December 2007 Issue presents...
The Artist's Role in the Community
by Charla Puryear
Inspiration from nature
When I was a kid, about 12 years old, so that would have been 1970, I would often ride my bike through Rock Creek Park.  For those of you who may not know, Rock Creek Park is a park that runs through the city of Washington, D.C., where I grew up.  And for those of you still doing the math, I'm 49 years old.
Inside the Park there is a bike trail that runs from upper northwest Washington all the way to lower southwest Washington,  so I could ride the whole length of the city and back.  I had a black three-speed English Racer, and I can remember a sense of urgency as I pedaled down Alaska Avenue, where I lived, made a left turn onto 16th. Street, battled the traffic for three blocks until I could made that right turn onto Sherrill Drive, which snaked down into the woods.  Immediately I experienced a sense of connection and harmony with nature.  All I had to do was get there.

Mother Nature as a role model
Another thing I liked about nature was Mother Nature.  In a culture short on positive role models for women, Mother Nature became an inspiration for me.  She uses her tools-fire, water, earth and air to orchestrate all natural phenomena.  That's powerful.  And it's pretty sexy, too.

My beginnings as an artist
Even before I became aware of my attraction to nature, I was aware of my attraction to art.  I was the kid who always volunteered for the craft committee; I was often the last one to leave art class; and I would get annoyed with the kids who saw art classs as an opportunity to misbehave and cause a disruption.  I always took it very seriously.  I focused on art while at the National Cathedral School for Girls;  I majored in Art at Brown University; I took classes at the Rhode Island School of Design; I studied printmaking in Rome, Italy in Temple University's Abroad Program and I received a Masters Degree from Pratt Institute in New York.

Beginning of technique
So for a long time, I had these dual interests, art and nature, and one day in 1994, I found a way to unite them using a technique called frottage.  Frottage is french for "to rub" and I apply it to my paintings.  Frottage is also a lot easier seen than explained, so I've prepared a video to introduce my painting process.  After rubbing, I make a sketch and add my interpretations and experience to complete the painting.  I will also document, in writing, the process of making the painting.

Recording the experience
For each painting I create, I record the experience of the process. I've put together a book of paintings, with the photograph of the natural object and the accompanying text from the experience. I do this because I always learn something in the process.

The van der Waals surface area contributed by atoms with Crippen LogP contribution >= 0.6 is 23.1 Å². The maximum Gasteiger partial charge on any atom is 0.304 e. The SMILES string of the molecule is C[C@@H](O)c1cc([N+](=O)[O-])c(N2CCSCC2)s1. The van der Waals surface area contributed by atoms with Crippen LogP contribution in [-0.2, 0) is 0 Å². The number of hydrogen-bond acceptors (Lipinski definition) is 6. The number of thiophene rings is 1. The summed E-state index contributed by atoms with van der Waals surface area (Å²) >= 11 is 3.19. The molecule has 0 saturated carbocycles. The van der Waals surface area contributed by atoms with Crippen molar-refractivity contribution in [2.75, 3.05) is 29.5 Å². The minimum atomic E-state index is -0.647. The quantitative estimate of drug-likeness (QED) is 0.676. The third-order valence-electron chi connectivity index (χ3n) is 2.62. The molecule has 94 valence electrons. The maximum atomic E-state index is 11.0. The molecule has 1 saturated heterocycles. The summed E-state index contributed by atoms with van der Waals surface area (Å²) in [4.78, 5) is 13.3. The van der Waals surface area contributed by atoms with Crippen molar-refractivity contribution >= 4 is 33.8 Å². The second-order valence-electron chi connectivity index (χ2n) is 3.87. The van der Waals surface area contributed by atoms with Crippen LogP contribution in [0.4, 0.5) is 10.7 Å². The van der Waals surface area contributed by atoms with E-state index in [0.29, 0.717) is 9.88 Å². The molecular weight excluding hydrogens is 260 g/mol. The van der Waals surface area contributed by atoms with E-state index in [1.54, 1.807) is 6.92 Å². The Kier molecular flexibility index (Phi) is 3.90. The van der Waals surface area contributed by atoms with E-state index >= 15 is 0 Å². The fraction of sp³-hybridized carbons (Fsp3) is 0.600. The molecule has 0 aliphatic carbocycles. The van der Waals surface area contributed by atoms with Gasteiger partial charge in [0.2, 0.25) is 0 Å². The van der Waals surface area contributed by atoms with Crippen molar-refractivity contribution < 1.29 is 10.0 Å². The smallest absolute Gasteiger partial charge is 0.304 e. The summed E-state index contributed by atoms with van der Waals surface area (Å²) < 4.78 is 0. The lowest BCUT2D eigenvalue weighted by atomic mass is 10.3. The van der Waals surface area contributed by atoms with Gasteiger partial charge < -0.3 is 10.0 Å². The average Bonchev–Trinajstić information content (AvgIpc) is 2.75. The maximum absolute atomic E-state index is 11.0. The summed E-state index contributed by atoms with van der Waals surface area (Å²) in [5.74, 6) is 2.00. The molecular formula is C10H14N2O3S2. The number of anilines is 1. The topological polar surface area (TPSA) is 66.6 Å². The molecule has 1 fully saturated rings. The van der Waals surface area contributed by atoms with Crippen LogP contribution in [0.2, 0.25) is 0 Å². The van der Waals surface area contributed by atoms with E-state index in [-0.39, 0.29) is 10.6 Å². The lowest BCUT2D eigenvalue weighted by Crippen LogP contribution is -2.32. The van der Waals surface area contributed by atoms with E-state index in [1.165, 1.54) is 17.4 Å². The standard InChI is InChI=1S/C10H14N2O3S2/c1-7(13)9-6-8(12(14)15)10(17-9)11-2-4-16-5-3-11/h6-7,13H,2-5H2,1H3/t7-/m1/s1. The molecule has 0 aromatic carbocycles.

In every case, although the finished painting may appear abstract, its foundation reflects the rules of nature.  The surface of a tree and the texture of a rock--fossils, cracks, folds and erosion for example--expose stories of environment, relationships and time.  So, in that sense, it is not abstract.

Let me first say that I never wanted to belong to a community, or if I did, I lost the desire early on. If it involved a name tag, I didn't want a part of it.  But now, for the first time in my life, I am proud to belong to a community known as artists/naturalists.  Georgia O'keefe, Henry Thoreau, and Ansel Adams are other artist/naturalists.  An artist/naturalist is an artist whose deep connection with nature is expressed through their art. 
I feel a sense of oneness with the Earth and all of its components.  The textures of the earth touch, move and inspire me.  The varieties, the intricacies, the color, and line reflect genius.  When I see a beautiful natural color palette, or texture, or pattern, I feel lucky to be alive and I say a prayer that expresses my desire to create just a semblance of that beauty to enjoy and to share.  I have a particular love of rocks.  The have been here a very long time and I value their longevity.  Through my paintings, I hope to give people a way to renew and enhance their innate connection with the power and beauty of  Earth.
In closing, I would like to share this quote with you from Thomas Moore, who writes in his book "
Care of the Soul: "... a piece  of the sky and a chunk of the earth lie lodged in the heart of every human being, and if we are to care for that heart we will have to know the sky and the earth as well."-Charla Puryear, "The Artist's Role in the Community"  December 1, 2007 presentation at ARTPEACE Gallery.